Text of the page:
Russia-Ukraine War: Russia's invasion of Ukraine has entered day 104.Lysychansk:
Surrounding pensioner Yuriy Krasnikov are apartment buildings scarred by war and the charred remains of bungalow homes in the eastern Ukrainian city of Lysychansk shelled by Russian forces daily.
"Every day there are bombings and every day something burns," Krasnikov told AFP.
Nearby, a fierce fire burned the innards of a technical college -- its ashes clouding the air.
The city of Lysychansk is on the other side of the river from Severodonetsk, where Russian and Ukrainian troops are battling for control.
Many Lysychansk residents have fled since Russia's invasion but many also stayed despite the risks -- among them elderly people, their carers or simply those who do not have money to set up elsewhere.
"There is nobody to help me," said Krasnikov, who uses a walking stick and was wearing a ragged blue shirt.
"I tried to go to the city authorities but there's nobody there. Everyone has run away. They abandoned people!
"Where am I going to go at the age of 70?"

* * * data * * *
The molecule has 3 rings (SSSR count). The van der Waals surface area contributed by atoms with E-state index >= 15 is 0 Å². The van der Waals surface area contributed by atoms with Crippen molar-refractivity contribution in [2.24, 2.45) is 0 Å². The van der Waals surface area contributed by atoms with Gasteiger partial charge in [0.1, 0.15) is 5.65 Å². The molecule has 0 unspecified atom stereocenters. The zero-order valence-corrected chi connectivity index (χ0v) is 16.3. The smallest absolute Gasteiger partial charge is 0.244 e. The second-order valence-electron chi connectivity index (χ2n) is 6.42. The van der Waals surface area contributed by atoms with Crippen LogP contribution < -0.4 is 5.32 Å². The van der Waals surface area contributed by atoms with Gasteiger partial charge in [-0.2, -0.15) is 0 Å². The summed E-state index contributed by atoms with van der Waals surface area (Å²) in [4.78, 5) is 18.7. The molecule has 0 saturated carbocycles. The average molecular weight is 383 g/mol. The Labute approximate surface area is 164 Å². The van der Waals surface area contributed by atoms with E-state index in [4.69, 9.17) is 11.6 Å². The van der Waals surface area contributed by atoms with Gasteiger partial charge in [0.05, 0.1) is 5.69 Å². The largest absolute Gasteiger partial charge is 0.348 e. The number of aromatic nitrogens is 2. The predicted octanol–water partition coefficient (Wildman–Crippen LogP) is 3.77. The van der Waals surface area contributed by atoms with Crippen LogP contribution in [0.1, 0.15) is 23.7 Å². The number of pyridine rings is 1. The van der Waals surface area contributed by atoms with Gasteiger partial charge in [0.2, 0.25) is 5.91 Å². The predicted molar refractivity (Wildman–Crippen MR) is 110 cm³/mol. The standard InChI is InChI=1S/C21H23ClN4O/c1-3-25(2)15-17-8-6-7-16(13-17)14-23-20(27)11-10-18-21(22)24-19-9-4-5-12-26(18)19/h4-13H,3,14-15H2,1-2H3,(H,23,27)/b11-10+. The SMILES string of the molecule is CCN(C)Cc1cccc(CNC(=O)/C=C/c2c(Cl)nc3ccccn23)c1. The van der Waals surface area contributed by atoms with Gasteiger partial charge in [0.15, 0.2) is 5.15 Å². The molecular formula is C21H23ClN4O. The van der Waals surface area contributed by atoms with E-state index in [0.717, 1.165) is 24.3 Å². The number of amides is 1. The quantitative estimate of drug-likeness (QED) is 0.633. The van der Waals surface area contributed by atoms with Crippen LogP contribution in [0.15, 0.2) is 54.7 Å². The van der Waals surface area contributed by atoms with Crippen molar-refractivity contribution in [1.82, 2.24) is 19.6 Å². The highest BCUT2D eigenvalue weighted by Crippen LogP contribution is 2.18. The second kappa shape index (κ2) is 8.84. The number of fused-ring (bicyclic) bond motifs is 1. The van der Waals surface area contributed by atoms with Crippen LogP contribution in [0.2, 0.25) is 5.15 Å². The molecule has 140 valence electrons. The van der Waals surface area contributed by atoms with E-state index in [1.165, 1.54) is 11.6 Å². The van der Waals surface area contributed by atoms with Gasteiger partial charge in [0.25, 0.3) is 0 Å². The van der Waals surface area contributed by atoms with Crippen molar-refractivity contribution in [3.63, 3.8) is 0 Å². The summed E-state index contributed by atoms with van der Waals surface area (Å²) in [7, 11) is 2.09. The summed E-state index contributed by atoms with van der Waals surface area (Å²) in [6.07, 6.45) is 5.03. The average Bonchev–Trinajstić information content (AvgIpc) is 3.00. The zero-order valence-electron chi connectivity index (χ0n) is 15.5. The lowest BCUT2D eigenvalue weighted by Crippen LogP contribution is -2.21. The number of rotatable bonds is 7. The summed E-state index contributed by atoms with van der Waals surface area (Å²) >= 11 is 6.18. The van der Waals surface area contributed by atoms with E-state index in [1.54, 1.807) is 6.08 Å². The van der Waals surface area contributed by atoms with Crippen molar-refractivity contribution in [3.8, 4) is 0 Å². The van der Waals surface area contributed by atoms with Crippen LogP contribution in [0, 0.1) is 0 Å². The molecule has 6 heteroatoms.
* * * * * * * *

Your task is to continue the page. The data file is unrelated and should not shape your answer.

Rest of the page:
As he showed AFP reporters his badly damaged home, Serhii Lipko said he too was planning to stay in the city despite the steady advance of Russian troops which are now almost encircling both Lysychansk and Severodonetsk.
"In our country, you work your whole life to have a roof over your head. That's why we don't want to go somewhere where we won't have that," he said.
"There are a lot of people in our city who did not leave, because they worked for their own flat their whole life."
Lysychansk resident Ivan Sosnin, 19, said his family had to stay to look after an infirm grandmother.
"This is our home. It's all we know. We grew up here. Where else should we go? And we have no money for a longer stay anywhere else either."
At a sparsely-supplied local food market, Vadym Shvets said he remained hopeful.
"No idea what will happen tomorrow. We don't know how we will live.
"Of course, we hope for the best".
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